Meanwhile, the central bank of France is actively exploring a potential central bank digital currency (CBDC).
French regulatory activism
French officials play an active role in the international regulatory process. In February 2021, Robert Ophèle, chairman of the AMF, proposed consolidating all the power and responsibility for crypto regulation in the hands of the European Securities and Markets Authority. He also emphasized the crucial role of blockchain technology in the future of the European economy. The proposition was later repeated by the French government.
Four months later, in June 2021, Bank of France governor François Villeroy de Galhau doubled down on the call to create a pan-European crypto regulatory framework as soon as possible. In contrast to Ophèle, de Galhau’s perspective on the matter sounded far less friendly.
Stressing the threat of crypto eroding “monetary sovereignty,” he estimated that Europe had only one or two years to solve the problem. The EU regulators responded with some major initiatives, such as stepping up work on the Market in Crypto-Assets regulatory framework and the current Transfer of Funds Regulation’s revision with tighter scrutiny of individuals’ transactions.
Nevertheless, the French government has made efforts to support the crypto industry domestically. “France has put itself at the forefront of crypto innovation, at least in terms of the adoption of the regulatory framework and some partnerships with major actors of the industry and the support via the financing of new projects,” Verbiest observed.
In November 2021, standing alongside Cédric O, the French secretary of state for the digital economy, Binance CEO Changpeng “CZ” Zhao announced a partnership with the local financial technology association France FinTech, pledging to spend $115 million on the development of the European crypto industry.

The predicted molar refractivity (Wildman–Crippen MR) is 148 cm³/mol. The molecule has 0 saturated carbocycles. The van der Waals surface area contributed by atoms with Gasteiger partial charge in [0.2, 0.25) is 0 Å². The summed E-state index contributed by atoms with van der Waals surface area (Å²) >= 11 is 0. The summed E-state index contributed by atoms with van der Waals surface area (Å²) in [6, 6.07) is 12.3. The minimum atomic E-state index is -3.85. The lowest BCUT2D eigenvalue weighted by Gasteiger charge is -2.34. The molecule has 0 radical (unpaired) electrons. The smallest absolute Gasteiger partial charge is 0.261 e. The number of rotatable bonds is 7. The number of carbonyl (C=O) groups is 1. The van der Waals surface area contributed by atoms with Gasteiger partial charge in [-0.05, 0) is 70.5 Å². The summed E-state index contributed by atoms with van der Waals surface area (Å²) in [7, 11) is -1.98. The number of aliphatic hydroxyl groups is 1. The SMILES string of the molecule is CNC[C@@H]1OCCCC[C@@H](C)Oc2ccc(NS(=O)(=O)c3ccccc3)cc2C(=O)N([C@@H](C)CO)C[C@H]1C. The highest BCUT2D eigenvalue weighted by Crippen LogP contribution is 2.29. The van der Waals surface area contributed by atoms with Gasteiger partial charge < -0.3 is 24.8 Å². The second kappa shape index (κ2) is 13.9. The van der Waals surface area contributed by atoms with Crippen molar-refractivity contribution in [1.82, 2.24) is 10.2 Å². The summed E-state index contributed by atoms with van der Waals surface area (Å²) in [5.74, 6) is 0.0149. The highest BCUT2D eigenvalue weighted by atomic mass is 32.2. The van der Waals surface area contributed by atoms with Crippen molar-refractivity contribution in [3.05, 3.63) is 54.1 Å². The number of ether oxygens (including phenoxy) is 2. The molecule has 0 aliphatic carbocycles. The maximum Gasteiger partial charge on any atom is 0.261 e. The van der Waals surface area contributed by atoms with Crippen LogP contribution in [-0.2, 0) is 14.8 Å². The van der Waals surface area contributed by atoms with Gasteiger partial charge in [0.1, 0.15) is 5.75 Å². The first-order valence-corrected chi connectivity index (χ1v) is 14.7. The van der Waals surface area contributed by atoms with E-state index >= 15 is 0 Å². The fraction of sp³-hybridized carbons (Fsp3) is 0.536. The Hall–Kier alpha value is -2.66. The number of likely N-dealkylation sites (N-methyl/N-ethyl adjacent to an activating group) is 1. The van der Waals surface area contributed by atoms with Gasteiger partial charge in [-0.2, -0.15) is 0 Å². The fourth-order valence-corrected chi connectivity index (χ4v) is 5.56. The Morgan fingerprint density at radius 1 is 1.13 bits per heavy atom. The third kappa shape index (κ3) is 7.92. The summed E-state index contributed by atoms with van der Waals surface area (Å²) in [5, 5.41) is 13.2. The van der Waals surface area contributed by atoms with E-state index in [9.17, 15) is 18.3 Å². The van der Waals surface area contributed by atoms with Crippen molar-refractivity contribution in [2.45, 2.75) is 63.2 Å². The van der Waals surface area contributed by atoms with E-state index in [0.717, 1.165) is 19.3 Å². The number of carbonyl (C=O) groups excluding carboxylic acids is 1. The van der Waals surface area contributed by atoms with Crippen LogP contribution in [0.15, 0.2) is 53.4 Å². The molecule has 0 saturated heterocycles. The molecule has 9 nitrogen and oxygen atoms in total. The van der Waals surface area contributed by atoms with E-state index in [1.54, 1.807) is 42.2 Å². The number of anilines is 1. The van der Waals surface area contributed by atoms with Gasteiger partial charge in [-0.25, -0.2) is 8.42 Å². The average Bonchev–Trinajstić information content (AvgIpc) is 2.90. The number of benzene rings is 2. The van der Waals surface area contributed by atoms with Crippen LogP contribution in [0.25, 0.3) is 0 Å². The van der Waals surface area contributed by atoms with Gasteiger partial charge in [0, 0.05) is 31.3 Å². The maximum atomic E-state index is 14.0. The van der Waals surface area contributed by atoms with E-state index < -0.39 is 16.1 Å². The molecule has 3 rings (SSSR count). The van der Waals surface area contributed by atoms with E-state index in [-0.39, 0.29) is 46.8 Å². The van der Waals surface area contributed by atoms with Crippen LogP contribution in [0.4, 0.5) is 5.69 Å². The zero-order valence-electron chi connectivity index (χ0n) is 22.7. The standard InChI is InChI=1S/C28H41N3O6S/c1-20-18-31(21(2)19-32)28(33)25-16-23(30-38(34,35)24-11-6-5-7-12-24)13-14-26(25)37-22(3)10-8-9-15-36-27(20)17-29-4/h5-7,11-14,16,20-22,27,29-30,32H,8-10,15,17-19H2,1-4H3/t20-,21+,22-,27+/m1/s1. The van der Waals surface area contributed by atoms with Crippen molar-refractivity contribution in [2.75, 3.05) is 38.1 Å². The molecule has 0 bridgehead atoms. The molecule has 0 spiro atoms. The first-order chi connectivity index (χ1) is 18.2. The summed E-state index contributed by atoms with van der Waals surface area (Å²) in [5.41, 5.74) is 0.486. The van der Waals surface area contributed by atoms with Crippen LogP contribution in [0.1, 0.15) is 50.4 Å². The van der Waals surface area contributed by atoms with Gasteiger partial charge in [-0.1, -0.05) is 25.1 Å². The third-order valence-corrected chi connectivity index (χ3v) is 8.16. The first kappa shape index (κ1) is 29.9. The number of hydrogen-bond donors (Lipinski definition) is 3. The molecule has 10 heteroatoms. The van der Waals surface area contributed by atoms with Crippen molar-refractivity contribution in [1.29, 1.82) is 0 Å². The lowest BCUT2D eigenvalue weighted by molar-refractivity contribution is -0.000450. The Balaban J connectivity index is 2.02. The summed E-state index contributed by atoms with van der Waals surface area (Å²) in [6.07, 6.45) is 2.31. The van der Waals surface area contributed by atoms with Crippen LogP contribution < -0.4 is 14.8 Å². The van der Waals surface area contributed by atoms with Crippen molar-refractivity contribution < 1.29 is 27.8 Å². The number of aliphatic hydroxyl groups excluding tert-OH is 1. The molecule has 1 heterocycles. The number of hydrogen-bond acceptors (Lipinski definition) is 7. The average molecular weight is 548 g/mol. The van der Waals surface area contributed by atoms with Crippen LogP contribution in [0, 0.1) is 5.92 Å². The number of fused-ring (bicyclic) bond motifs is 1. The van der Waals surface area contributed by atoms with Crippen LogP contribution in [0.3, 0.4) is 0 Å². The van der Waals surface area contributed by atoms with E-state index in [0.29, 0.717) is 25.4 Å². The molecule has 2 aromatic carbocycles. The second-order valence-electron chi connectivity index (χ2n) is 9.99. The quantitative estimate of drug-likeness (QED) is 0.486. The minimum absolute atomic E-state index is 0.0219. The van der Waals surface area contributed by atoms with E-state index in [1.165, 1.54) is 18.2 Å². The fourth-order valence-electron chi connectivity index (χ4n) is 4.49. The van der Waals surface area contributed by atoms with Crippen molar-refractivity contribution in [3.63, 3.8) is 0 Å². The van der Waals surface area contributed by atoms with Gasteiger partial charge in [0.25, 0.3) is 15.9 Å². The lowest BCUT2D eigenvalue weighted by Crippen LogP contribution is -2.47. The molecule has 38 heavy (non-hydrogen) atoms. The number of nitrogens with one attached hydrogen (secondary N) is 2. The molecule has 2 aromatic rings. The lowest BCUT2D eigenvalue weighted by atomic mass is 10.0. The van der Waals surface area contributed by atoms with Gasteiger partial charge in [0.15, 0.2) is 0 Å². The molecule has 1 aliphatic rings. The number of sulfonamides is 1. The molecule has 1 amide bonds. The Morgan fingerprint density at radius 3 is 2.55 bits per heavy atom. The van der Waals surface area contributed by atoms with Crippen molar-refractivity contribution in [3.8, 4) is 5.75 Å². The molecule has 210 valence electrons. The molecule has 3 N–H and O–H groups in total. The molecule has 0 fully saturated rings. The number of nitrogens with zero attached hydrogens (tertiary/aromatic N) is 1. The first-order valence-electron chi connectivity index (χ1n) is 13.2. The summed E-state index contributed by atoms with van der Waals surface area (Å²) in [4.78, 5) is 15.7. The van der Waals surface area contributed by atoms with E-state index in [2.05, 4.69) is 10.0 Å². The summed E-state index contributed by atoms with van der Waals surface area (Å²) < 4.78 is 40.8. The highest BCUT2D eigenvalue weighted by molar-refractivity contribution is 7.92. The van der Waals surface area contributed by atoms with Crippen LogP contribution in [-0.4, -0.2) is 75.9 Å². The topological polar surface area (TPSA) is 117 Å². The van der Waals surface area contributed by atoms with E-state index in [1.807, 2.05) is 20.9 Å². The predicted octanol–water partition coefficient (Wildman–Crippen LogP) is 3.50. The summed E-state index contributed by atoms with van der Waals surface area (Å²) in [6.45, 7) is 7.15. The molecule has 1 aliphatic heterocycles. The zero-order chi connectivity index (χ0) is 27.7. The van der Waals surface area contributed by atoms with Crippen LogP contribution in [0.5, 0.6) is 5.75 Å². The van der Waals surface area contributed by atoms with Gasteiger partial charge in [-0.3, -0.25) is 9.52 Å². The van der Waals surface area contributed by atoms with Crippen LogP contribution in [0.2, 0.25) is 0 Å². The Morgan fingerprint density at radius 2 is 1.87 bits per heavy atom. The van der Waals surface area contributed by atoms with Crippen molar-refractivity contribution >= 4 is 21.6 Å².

Cautious balancing vs. disinterested suspicion
According to a recent study, 4% of French adults consider cryptocurrencies a topic that will determine their vote in the presidential election. This modest number is reflected in the amount of attention both candidates have been giving to crypto.
A former banker himself, Macron has taken a cautious stance by largely repeating calls for more regulation. At the Davos International Forum in 2018, he called Bitcoin (BTC) and digital currencies “the most aggressive players on the financial markets […] who can create financial crises and deregulate systems,” alongside shadow banking.
As Verbiest reminded, Macron was trained to be a high-ranking official of France’s treasury department. Thus, it’s only natural for him to prioritize the European banking sector’s anxieties over the interests of the digital economy:
“Crypto disrupts banking, and France has a very powerful banking sector. In addition, the European Union and the euro require that France find a consensus with the other European member states on monetary and financial questions.”
Nevertheless, Macron’s first term brought into the halls of power at least two notable individuals who openly support the crypto industry. Back in 2019, O promised “all crypto-asset and blockchain actors” support by setting up “comprehensive and credible conditions” for growth. Several years later, though, O justified the tightening of AML/CFT and dismissed crypto entrepreneurs’ reservations about the policy, saying that he didn’t believe that France was “missing the train of blockchain technology.”